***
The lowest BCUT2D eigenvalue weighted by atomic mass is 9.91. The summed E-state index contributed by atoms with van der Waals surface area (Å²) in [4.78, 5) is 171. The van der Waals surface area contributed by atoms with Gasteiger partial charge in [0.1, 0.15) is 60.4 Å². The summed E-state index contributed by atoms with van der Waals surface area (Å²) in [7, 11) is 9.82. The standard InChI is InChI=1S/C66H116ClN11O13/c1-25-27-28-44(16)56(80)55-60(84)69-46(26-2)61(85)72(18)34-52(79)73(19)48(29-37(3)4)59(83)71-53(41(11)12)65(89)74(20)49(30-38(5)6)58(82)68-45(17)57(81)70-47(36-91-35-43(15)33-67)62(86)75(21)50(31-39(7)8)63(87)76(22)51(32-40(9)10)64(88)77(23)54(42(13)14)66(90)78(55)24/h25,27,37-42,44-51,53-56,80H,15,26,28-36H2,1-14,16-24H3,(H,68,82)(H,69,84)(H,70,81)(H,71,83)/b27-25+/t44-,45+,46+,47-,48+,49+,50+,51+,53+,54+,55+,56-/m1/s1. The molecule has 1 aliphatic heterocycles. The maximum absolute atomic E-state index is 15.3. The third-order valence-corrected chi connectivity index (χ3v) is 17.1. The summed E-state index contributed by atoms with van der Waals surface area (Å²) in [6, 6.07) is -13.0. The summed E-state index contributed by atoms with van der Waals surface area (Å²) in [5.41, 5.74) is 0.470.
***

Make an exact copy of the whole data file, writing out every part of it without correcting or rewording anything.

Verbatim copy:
The lowest BCUT2D eigenvalue weighted by atomic mass is 9.91. The summed E-state index contributed by atoms with van der Waals surface area (Å²) in [4.78, 5) is 171. The van der Waals surface area contributed by atoms with Gasteiger partial charge in [0.1, 0.15) is 60.4 Å². The summed E-state index contributed by atoms with van der Waals surface area (Å²) in [7, 11) is 9.82. The standard InChI is InChI=1S/C66H116ClN11O13/c1-25-27-28-44(16)56(80)55-60(84)69-46(26-2)61(85)72(18)34-52(79)73(19)48(29-37(3)4)59(83)71-53(41(11)12)65(89)74(20)49(30-38(5)6)58(82)68-45(17)57(81)70-47(36-91-35-43(15)33-67)62(86)75(21)50(31-39(7)8)63(87)76(22)51(32-40(9)10)64(88)77(23)54(42(13)14)66(90)78(55)24/h25,27,37-42,44-51,53-56,80H,15,26,28-36H2,1-14,16-24H3,(H,68,82)(H,69,84)(H,70,81)(H,71,83)/b27-25+/t44-,45+,46+,47-,48+,49+,50+,51+,53+,54+,55+,56-/m1/s1. The molecule has 1 aliphatic heterocycles. The maximum absolute atomic E-state index is 15.3. The third-order valence-corrected chi connectivity index (χ3v) is 17.1. The summed E-state index contributed by atoms with van der Waals surface area (Å²) in [6, 6.07) is -13.0. The summed E-state index contributed by atoms with van der Waals surface area (Å²) in [5.41, 5.74) is 0.470.